In celebration of Arizona Trailblazers
Helping people, especially youth, achieve their full potential has propelled Elizabeth Archuleta’s life and career to amazing heights. At 31 years old, Elizabeth Archuleta became the youngest person to serve on the Coconino County Board of Supervisors and the only Latina to ever hold a seat on the powerful board. During the 16 years that she served on board, she solidified her reputation as a passionate advocate for neighborhoods. The contributions she and her family have made to the development of northern Arizona is a tribute to her ancestors, who settled in the area decades ago as one of Flagstaff’s pioneering families.
Archuleta’s accomplishments are not restricted to the realm of politics. As a staff member at Northern Arizona University (NAU), she developed programs designed to increase diversity at the campus, build leadership skills in youth and attract grants to fund those programs. She has been a persistent voice for enhancing inclusivity and diversity at the school.
The programs she brought to Flagstaff include: Hispanics Organizing for Youth, which replicated the Hispanic mother-daughter program originally instituted at Arizona State University; the Minority Access and Achievement Council, which brings business, industry and education together to address needs of minority youth; and the Young Women’s Minority Leadership Conference, which she founded to foster leadership in multicultural and at-risk youth.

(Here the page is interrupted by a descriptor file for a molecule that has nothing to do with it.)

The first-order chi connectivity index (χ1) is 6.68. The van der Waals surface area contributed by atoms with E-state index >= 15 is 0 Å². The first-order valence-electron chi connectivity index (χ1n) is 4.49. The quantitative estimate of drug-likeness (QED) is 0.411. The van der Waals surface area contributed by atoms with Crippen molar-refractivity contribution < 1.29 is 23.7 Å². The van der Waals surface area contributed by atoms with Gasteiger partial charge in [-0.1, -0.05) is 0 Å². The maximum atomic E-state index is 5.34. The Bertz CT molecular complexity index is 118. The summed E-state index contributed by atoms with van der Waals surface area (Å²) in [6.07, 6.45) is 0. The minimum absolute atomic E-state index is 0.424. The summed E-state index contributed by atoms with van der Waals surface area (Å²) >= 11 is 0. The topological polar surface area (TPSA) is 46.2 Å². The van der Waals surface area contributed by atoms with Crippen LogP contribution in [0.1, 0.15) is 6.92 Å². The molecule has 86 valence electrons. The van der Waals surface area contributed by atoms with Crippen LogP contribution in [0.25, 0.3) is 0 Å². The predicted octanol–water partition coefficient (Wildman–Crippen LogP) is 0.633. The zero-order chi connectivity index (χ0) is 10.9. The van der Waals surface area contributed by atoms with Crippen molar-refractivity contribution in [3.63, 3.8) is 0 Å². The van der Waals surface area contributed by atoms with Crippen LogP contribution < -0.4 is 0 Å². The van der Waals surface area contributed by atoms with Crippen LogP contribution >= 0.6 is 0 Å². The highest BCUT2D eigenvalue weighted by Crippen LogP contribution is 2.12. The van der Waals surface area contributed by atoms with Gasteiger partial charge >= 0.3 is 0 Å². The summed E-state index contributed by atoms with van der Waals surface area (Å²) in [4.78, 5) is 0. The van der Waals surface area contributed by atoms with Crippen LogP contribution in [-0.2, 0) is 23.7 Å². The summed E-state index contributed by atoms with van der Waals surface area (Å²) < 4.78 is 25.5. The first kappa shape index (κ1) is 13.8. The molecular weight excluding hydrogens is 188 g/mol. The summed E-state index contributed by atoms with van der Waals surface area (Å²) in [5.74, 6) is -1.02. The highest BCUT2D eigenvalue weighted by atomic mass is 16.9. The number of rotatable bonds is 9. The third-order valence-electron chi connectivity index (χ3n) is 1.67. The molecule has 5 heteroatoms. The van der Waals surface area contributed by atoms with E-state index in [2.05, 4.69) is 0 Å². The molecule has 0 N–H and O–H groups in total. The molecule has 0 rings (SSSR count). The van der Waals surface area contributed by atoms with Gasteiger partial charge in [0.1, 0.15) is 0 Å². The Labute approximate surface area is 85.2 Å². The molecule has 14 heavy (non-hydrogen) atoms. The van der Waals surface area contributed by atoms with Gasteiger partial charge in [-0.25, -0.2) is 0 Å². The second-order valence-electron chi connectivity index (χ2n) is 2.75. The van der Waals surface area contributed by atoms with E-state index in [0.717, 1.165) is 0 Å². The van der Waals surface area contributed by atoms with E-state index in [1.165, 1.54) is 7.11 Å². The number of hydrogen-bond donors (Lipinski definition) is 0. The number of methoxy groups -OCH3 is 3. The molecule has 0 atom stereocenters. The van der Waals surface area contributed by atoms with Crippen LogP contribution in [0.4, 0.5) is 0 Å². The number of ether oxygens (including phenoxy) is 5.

She has received a Valle del Sol Profiles of Success Award and other professional recognitions. She still lives in the neighborhood where she grew up and where her parents still live today – the Sunnyside neighborhood in Flagstaff.
Archuleta is quick to point out that her community work is an extension of the values she received from her parents, Remigio and Isabel Archuleta. They always encouraged her to be whatever she dreamed she could be, and served as role models for their three children. Working in the family ice-cream-truck business provided Liz and her siblings a chance to pay their way through college; all attended Northern Arizona University. Liz received her degree, majoring in Speech and Communication and Spanish, then went on to work at NAU and eventually became coordinator of multicultural affairs.
Archuleta’s most rewarding achievements have been creating and developing programs that have provided Hispanic, African American and Native American youth in middle and high schools with the skills, confidence and vision to pursue a college degree. Not only did she do it, she created a path for others to follow.
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